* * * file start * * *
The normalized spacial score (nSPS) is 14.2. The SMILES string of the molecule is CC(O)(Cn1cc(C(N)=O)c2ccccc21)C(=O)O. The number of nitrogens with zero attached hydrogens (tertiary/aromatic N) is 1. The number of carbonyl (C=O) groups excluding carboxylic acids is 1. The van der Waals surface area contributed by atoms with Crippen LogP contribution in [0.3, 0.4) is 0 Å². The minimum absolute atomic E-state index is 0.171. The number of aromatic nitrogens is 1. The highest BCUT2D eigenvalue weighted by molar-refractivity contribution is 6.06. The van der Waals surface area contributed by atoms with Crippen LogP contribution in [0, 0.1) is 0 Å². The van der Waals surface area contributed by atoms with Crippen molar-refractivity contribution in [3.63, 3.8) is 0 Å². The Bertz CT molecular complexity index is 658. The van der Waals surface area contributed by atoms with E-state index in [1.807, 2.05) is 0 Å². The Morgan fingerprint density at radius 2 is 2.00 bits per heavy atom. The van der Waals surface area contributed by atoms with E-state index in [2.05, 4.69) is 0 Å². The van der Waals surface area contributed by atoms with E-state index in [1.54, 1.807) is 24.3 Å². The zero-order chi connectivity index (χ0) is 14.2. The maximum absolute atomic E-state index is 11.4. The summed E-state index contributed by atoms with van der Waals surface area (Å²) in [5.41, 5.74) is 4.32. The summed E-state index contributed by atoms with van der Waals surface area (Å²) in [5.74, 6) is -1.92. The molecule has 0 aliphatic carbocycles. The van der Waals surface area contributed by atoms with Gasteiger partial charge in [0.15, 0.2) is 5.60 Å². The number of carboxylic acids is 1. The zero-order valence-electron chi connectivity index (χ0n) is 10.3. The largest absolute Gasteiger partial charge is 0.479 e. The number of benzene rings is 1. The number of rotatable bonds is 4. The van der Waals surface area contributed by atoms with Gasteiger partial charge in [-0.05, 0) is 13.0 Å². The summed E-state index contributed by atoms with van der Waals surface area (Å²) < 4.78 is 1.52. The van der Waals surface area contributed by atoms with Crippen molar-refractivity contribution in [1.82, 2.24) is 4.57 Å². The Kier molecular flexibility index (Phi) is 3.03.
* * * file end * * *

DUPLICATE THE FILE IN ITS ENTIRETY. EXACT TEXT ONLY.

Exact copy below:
The normalized spacial score (nSPS) is 14.2. The SMILES string of the molecule is CC(O)(Cn1cc(C(N)=O)c2ccccc21)C(=O)O. The number of nitrogens with zero attached hydrogens (tertiary/aromatic N) is 1. The number of carbonyl (C=O) groups excluding carboxylic acids is 1. The van der Waals surface area contributed by atoms with Crippen LogP contribution in [0.3, 0.4) is 0 Å². The minimum absolute atomic E-state index is 0.171. The number of aromatic nitrogens is 1. The highest BCUT2D eigenvalue weighted by molar-refractivity contribution is 6.06. The van der Waals surface area contributed by atoms with Crippen LogP contribution in [0, 0.1) is 0 Å². The van der Waals surface area contributed by atoms with Crippen molar-refractivity contribution in [3.63, 3.8) is 0 Å². The Bertz CT molecular complexity index is 658. The van der Waals surface area contributed by atoms with E-state index in [1.807, 2.05) is 0 Å². The Morgan fingerprint density at radius 2 is 2.00 bits per heavy atom. The van der Waals surface area contributed by atoms with E-state index in [2.05, 4.69) is 0 Å². The van der Waals surface area contributed by atoms with E-state index in [1.54, 1.807) is 24.3 Å². The zero-order chi connectivity index (χ0) is 14.2. The maximum absolute atomic E-state index is 11.4. The summed E-state index contributed by atoms with van der Waals surface area (Å²) in [5.41, 5.74) is 4.32. The summed E-state index contributed by atoms with van der Waals surface area (Å²) in [5.74, 6) is -1.92. The molecule has 0 aliphatic carbocycles. The van der Waals surface area contributed by atoms with Gasteiger partial charge in [0.15, 0.2) is 5.60 Å². The number of carboxylic acids is 1. The zero-order valence-electron chi connectivity index (χ0n) is 10.3. The largest absolute Gasteiger partial charge is 0.479 e. The number of benzene rings is 1. The number of rotatable bonds is 4. The van der Waals surface area contributed by atoms with Gasteiger partial charge in [-0.05, 0) is 13.0 Å². The summed E-state index contributed by atoms with van der Waals surface area (Å²) < 4.78 is 1.52. The van der Waals surface area contributed by atoms with Crippen molar-refractivity contribution in [1.82, 2.24) is 4.57 Å². The Kier molecular flexibility index (Phi) is 3.03.